However the labour car may need to be stopped or slowed so our bodies have an evolutionary protective mechanism that can act as a brake in case of danger (ie a sabre toothed tiger or a strange midwife in the vicinity).  This mechanism is adrenaline (and similar chemicals), which is designed to fit into the oxytocin receptor  to stall the labour if it is not safe for the baby to be born.  Evolution would not allow labour to go unchecked if the baby was at risk.  In practical terms this means that if you are scared your labour is going to be longer and harder.  Most women experience a degree of this when they arrive at the hospital and the tightenings become less frequent - this is the adrenaline putting the brake on - strange sights, strange smells, strange noises etc etc.  Most women find that once they acclimatise to the environment they begin to labour again.

It is a sad fact of our society today that women are very unprepared for labour and birth.  They don't have the advantage of living closely with their mother, sisters, and aunties, and seeing them deal with labour, learning how to cope from a very young age, and they have the disadvantage of a media society that portrays birth as dangerous and exciting and quick!  ie waters go, into ambulance, screaming woman, doctor delivers baby with cord around neck blah blah blah... birth is almost never like that but as little girls this is what was instilled in us....

How to reduce fear - accept that despite your education and your ability to knit or mend cars you are essentially an animal.  Your body knew how to make and grow the baby, it knows how to get it out.  Trust that what is happening to you is normal.  Remember that each pain goes away - every single one of them goes away and doesn't come back, think of them as stepping stones to your baby if you like.

Be aware that a small amount of bleeding in labour is normal - especially towards the end.  Be aware that at the very end of labour it becomes hard to hear the baby's heartbeat as it is so deep in your pelvis.  Be aware that labour takes time.

Coping with tightenings/contractions/surges/rushes - pick a spot on the wall and concentrate on that while it is there.  Or count backwards from 100, or pick a nursery rhyme to recite - The Grand Old Duke of York is a good one because he can march his men to the top of the pain and he can march them down again.  Sway your hips from side to side, bend over from the ribs onto a mantelpiece or hospital locker.  Sing.  And when it is gone, breathe out in a big sigh.  Try not to hold your breath.

Remember - every single pain goes away

M&M:
This is such a useful thread and a BRILLIANT idea.
TY

ratbag:
The Cervix

Is the entrance to the womb and it has to undergo many changes before the baby can get out. 

During pregnancy it is like a tube and is filled with the operculum - a sticky substance designed to keep germs out.  When cervical changes begin the operculum (or show) can escape.  A good sign that your cervix is changing but not a good sign of imminent labour

It is firm in texture - like the end of your nose, and it has to soften, becoming first like your earlobe, and then like your lips.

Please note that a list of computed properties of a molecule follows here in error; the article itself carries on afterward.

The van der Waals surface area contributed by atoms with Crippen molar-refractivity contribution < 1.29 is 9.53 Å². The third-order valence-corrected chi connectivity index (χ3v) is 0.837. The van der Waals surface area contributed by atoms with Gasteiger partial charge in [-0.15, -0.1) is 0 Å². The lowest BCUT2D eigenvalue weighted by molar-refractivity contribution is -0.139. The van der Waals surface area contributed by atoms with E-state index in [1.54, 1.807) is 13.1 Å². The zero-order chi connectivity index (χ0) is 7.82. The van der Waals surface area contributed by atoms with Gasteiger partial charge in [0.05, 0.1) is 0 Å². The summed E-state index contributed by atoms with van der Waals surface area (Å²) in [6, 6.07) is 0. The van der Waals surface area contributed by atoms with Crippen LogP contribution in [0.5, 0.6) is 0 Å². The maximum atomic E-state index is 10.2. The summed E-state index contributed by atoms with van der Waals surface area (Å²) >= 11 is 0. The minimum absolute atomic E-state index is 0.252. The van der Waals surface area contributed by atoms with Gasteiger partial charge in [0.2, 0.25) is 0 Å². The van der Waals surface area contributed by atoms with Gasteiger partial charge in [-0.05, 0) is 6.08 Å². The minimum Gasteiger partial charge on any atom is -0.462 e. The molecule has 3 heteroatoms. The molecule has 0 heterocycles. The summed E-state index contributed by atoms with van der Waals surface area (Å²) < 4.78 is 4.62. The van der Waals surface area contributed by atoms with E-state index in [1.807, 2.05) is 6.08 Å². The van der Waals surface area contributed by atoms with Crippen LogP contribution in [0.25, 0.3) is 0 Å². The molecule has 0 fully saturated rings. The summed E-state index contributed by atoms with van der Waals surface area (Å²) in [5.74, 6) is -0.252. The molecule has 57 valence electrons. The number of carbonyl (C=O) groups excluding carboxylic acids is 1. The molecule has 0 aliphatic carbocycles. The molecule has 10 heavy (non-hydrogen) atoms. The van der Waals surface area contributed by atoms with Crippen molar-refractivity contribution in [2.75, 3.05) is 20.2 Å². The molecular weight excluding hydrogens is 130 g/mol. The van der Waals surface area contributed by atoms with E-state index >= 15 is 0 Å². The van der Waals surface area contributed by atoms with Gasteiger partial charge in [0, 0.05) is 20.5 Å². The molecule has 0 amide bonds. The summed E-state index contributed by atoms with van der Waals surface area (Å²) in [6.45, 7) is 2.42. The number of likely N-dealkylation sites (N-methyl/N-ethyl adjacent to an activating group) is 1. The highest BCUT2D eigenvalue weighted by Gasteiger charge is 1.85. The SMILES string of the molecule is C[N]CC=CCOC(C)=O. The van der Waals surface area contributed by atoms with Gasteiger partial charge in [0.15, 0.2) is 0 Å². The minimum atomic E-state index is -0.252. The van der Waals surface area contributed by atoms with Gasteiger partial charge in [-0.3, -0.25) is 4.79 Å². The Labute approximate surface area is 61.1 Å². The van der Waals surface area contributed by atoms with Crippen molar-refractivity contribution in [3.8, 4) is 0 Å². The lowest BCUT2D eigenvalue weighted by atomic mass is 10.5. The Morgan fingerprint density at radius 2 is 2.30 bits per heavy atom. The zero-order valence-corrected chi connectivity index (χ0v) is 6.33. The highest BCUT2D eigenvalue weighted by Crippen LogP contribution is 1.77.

It is long - 2-3cm sometimes, and has to become paperthin - this is called effacement. 

When you are standing up it points backwards, prior to labour it has to move forwards to a more downwards pointing position

It is tightly shut and has to open to 10cm.

In first time mothers these changes tend to happen one at a time - certainly the cervix won't be able to dilate beyond 3-4 cm until all the other changes have happened.

Some women find that they notice these changes happening - they have tightenings that cause the changes - this is called the latent phase of labour.  Other women do not notice the changes at all.  We are all different.  If you are told when someone does an internal that your cervix is 1cm dilated and fully effaced that is good news - effacement and softening is the hardest part of the changes that need to happen, but you are not yet in established labour because the process from firm, long and tightly closed, to soft, thin, stretchy and open can stop and start over many days... once your cervix is about 3-4 cm open your labour will probably continue (as long as your body is not filled wth fear hormones).

As a general rule of thumb - once your cervix is 4cm open it will continue to open (according to the text books) at about 1cm an hour.  However, some women go significantly faster than this (especially if they have laboured before, but even some first time mums), and other women go slower - 1/2 cm an hour is considered acceptable progress, especially if you have an epidural in place.

The cervix is part of a feedback loop that creates contractions - once it is fully dilated there is nothing for the baby's head to press on any more so that feedback loop is interrupted and a lull in tightenings often ensues... once the baby moves into the vagina a new feedback loop is initiated and pains begin again.  Midwives often call this the "rest and be thankful" period as it often follows a difficult and intense period of labour pains that are often called transition - the bit where the last bits of the cerrvix are being dilated.



my sparkle instinct:
Of course, it is possible to know all this like the back of your hand and still have a difficult birth for other reasons! Just saying. I knew all this stuff very well (didn't know they aren't supposed to check you though - that was something I learned from Ratbag - thank you) but still had an awful experience. The bit that was up to me though, I did very well. It is good to know all this stuff.